Wednesday, January 11, 2023 - online and at the Bone Student Center
Join faculty, staff, and graduate students from across the University to share original research and evidence-based teaching practices focused on fostering a genuine sense of belongingness for all members of our campus community. The 2023 University-Wide Teaching & Learning Symposium will be presented in a split format:
Morning events, including a keynote presentation and other sessions, will be offered online via Zoom. Afternoon events, including presentations and panel discussions, will be held in-person at the Bone Student Center. The day ends with a special poster session and reception for the 2022 Outstanding University Teaching Award winners.
The annual Teaching & Learning Symposium is free and open to all faculty, staff, and graduate students at Illinois State.
Seating is limited. Check back soon for information about the keynote presenter and a full schedule of sessions.
Belongingness can be conceptualized on the personal level and also on the institutional or structural level. At the core is the idea that members of a particular community feel included, valued and cared for as a contributing member of that group (Strayhorn, Hurtado, & Harris, 2012). Structural belonging goes beyond just having access, but that once in a space, one has power and voice to fully participate in decision-making and even make demands upon the institution (Johnson, 2022).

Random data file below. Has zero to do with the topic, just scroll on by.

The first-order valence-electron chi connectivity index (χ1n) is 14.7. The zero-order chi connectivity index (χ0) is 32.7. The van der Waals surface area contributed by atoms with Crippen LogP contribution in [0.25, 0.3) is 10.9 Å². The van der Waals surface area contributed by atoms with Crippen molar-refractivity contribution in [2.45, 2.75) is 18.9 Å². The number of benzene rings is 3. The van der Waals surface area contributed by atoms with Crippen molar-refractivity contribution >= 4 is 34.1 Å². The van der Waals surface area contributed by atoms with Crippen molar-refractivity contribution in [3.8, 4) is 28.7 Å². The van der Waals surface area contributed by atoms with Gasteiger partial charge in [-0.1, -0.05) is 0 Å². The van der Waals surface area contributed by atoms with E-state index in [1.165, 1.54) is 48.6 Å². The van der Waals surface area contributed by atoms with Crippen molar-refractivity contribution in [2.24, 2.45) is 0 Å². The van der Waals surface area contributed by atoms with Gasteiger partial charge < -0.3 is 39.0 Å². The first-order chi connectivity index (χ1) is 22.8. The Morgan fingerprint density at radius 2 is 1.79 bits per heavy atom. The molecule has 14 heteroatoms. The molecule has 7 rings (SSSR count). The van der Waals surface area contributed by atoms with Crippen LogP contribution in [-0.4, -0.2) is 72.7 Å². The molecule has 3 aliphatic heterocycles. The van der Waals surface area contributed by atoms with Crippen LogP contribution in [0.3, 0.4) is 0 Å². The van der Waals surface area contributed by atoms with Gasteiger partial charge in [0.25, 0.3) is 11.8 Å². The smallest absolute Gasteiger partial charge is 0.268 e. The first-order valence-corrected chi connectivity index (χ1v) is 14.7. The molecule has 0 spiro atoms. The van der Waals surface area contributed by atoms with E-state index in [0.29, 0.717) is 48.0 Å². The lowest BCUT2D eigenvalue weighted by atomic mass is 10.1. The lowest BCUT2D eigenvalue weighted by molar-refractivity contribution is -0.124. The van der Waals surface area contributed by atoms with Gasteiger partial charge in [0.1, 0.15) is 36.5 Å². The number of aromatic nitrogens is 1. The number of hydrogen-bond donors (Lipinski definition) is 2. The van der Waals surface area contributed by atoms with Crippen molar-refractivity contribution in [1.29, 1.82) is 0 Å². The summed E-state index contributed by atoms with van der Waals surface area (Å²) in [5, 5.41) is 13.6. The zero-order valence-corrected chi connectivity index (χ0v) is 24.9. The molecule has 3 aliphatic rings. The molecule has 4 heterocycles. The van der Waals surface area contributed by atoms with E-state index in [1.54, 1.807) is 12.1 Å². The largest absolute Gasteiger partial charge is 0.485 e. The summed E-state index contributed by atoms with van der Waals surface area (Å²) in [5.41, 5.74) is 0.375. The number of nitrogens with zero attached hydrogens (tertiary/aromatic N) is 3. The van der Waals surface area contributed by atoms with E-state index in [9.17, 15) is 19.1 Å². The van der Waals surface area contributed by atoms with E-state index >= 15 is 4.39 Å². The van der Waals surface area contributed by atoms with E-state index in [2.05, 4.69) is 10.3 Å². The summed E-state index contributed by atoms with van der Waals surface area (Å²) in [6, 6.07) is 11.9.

Dr. Lorgia García Peña is a writer, activist, and scholar who specializes in Latinx Studies with a focus on Black Latinidades. Currently, she serves as the Mellon Professor and Chair of the Department in Studies of Race, Colonialism and Diaspora at Tufts University. Dr. García Peña is the co-founder of Freedom University Georgia, a school that provides college instruction to undocumented students, and the co-director of Archives of Justice, a transnational digital archive project that centers the life of people who identify as Black, queer, and migrant. She is the author of three books: the award-winning The Borders of Dominicanidad: Race, Nations and Archives of Contradictions (Duke, 2016), which was translated and published in Spanish by Editorial Bonó in 2020; Translating Blackness: Latinx Colonialities in Global Perspective (Duke, 2022), and Community as Rebellion (Haymarket, 2022).
Dr. García Peña is the winner of the 2022 Angela Davis Prize for Public Scholarship, she is one of the 2021 Freedom Scholars, the 2018 Martin Luther King, Jr. fellow at the Massachusetts Institute of Technology, and the recipient of the 2017 Disobedience Award, Ford Foundations Postdoctoral Fellowship (2016), The Johns Hopkins University African Diaspora Studies Postdoctoral Fellowship (2010), the Future of Minority Studies Fellowship (2010), and the Ford Foundation Dissertation Fellowship (2006). García Peña received a Ph.D. in American Culture from the University of Michigan, Ann Arbor, and an M.A. in Latin American and Latino Literatures from Rutgers University.
For general questions about the event, please contact Dr. Dana Karraker at firstname.lastname@example.org or (309) 438-5110.
If you need assistance registering for the Symposium or an accommodation to fully participate, please email ProDev@ilstu.edu.
Johnson, R. M. (2022). A socio‐ecological perspective on sense of belonging among racially/ethnically minoritized college students: Implications for equity‐minded practice and policy. New Directions for Higher Education, 2022(197), 59-68.
Strayhorn, T., Hurtado, S., & Harris, Q. (2012). College students’ sense of belonging : A key to educational success for all students. New York, NY: Routledge.